1

I have a Python code which listens and detects environmental sounds. It is not my project, I found it on web (SoPaRe). With the ./sopare.py -l command, it starts recording sounds but in infinite loop. When I want to stop it, I have to press Ctrl+C.

My purpose is to stop this program automatically after 10 seconds, but when I talked with the author he said that the program does not have a time limiter.

I tried to kill it via kill PID, but PID changes every time when program runs. How can stop it after a time interval via bash?

Alternatively, I can execute this command from python with os.system() command.

6

The simplest solution would be to use timeout from the collection of GNU coreutils (probably installed by default on most Linux systems):

timeout 10 ./sopare.py -l

See the manual for this utility for further options (man timeout). On non-GNU systems, this utility may be installed as gtimeout if GNU coreutils is installed at all.

Another alternative, if GNU coreutils is not available, is to start the process in the background and wait for 10 seconds before sending it a termination signal:

./sopare.py -l &
sleep 10
kill "$!"

$! will be the process ID of the most recently started background process, in this case of your Python script.

In case the waiting time is used for other things:

./sopare.py -l & pid=$!
# whatever code here, as long as it doesn't change the pid variable
kill "$pid"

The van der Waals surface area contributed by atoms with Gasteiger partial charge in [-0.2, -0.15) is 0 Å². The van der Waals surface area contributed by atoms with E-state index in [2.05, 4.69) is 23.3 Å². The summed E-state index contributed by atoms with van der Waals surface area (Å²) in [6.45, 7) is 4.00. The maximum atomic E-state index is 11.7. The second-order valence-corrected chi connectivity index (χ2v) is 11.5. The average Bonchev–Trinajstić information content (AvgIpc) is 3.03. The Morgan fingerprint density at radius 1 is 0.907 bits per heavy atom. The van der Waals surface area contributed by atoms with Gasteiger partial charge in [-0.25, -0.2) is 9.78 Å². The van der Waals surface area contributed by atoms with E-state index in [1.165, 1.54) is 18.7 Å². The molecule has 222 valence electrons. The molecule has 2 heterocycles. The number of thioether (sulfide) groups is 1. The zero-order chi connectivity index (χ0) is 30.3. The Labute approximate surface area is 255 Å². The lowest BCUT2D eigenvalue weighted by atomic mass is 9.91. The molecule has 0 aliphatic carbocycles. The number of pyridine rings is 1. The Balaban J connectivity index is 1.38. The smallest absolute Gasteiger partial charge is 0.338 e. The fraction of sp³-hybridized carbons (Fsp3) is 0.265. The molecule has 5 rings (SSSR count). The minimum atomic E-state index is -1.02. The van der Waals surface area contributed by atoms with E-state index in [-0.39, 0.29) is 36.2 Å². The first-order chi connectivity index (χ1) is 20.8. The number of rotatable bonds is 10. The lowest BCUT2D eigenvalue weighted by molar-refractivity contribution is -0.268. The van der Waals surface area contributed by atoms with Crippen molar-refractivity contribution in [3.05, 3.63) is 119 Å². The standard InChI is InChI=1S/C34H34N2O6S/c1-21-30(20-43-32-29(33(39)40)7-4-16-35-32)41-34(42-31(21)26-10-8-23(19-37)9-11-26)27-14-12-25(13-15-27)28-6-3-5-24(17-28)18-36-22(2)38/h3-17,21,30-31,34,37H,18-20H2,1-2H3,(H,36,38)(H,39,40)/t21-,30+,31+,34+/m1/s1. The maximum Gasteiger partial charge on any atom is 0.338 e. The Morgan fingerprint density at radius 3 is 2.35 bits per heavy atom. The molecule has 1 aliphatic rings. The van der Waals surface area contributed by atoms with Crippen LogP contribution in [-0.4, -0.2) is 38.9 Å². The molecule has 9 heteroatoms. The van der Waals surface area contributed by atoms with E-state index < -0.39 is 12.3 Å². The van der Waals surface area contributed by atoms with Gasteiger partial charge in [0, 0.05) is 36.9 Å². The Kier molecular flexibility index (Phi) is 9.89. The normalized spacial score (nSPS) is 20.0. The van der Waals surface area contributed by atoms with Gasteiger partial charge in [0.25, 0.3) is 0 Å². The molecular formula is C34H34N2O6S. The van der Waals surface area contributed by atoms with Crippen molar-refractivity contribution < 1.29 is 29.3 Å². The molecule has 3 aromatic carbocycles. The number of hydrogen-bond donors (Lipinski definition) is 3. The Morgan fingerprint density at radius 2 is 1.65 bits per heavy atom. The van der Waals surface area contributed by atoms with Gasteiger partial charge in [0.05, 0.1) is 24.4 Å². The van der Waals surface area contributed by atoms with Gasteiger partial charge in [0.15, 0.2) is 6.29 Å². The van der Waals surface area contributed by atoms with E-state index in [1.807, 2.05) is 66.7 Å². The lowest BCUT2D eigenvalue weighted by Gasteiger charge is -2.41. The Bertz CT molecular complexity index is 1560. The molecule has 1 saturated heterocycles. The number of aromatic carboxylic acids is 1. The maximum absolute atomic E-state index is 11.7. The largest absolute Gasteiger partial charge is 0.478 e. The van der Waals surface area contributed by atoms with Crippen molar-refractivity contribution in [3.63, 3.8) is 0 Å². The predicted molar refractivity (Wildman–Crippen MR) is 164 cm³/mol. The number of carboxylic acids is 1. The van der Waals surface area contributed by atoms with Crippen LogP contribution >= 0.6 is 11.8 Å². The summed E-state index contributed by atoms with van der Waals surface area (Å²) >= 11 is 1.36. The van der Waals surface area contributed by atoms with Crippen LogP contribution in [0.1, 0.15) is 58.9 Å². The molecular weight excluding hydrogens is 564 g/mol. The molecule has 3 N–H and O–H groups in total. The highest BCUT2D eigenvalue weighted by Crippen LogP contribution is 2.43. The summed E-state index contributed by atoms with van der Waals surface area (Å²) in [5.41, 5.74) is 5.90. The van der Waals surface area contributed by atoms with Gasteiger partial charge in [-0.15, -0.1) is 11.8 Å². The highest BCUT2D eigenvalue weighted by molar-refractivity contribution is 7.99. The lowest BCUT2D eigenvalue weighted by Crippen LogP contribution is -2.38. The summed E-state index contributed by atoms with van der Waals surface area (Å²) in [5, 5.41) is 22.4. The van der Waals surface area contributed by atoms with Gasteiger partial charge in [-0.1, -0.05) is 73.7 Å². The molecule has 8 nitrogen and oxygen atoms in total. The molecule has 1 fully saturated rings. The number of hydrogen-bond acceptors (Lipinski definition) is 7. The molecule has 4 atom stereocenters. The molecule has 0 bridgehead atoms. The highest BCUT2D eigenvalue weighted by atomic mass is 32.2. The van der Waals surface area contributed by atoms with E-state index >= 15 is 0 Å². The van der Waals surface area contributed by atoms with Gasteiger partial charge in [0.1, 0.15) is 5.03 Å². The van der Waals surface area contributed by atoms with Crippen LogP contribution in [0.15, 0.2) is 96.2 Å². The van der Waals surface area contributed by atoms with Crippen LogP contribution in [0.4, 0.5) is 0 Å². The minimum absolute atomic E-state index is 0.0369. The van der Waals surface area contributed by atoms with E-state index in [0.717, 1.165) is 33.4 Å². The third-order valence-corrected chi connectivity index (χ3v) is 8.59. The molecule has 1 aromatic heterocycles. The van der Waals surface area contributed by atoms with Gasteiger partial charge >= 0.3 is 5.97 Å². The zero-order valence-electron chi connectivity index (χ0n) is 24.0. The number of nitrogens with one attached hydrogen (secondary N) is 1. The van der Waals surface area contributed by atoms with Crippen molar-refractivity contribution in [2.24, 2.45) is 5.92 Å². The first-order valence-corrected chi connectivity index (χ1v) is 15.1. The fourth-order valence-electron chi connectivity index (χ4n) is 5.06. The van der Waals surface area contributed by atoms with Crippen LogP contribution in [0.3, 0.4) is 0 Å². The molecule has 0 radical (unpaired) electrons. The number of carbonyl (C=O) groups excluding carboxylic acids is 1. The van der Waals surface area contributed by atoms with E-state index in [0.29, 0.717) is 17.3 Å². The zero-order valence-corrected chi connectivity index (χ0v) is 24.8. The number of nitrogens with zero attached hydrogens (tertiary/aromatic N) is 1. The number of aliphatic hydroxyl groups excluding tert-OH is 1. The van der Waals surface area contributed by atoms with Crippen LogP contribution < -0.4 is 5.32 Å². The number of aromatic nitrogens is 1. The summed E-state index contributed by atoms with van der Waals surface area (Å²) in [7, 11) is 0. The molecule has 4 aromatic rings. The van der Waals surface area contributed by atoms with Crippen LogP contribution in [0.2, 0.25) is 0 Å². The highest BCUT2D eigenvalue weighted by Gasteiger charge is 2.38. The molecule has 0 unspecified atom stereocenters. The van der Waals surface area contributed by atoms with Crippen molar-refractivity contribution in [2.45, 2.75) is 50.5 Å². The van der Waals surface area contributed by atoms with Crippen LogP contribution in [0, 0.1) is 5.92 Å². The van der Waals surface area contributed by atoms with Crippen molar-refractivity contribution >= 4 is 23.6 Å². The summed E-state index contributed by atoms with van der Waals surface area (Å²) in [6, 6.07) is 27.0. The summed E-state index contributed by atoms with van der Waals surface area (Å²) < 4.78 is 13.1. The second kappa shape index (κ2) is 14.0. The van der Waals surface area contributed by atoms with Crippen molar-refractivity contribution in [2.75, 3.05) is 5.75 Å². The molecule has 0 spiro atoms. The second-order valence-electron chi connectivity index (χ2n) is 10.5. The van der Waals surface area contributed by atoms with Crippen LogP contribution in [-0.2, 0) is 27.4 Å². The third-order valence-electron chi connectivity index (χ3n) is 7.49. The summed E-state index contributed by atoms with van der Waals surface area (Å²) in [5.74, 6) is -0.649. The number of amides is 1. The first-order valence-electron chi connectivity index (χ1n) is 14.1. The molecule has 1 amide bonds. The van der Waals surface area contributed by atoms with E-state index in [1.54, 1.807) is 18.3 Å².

0

Try this bash script:

#! /bin/bash
./soapre.py -l
PID=`ps u | awk ' $11 == "./soapre.py" { print $2 }'`
sleep 10
kill $PID

I am making an assumption that the sleep 10 command pause only the bash script while the soapre.py is still runing in the background. Also maybe you the COMMAND of ps u column has a different value than "./soapre/py". make your own simple fixes, but this is suppose to work.

  • You don't start anything in the background. If you did (using &), the PID of that process would be available in "$!". – Kusalananda Nov 24 '18 at 17:44
  • I thought "$!" will return the PID of the invoking script... good to learn new things. Thanks! (btw i didn't try it with python, but my script is working with a while(1) C program) Also in your solution, you must consider 10 seconds is a lot of time and maybe $! value is no longer what you wanted... – Z E Nir Nov 24 '18 at 18:34
  • You have $$ which would be the PID of the current script. Is that what you're thinking of? – Kusalananda Nov 24 '18 at 18:35
-1

Try using

pgrep sopare.py | xargs kill
  • 1
    If you have pgrep you also have pkill which is made for doing things like these without having to parse the output of pgrep or sending it off to any other command. – Kusalananda Nov 24 '18 at 17:00

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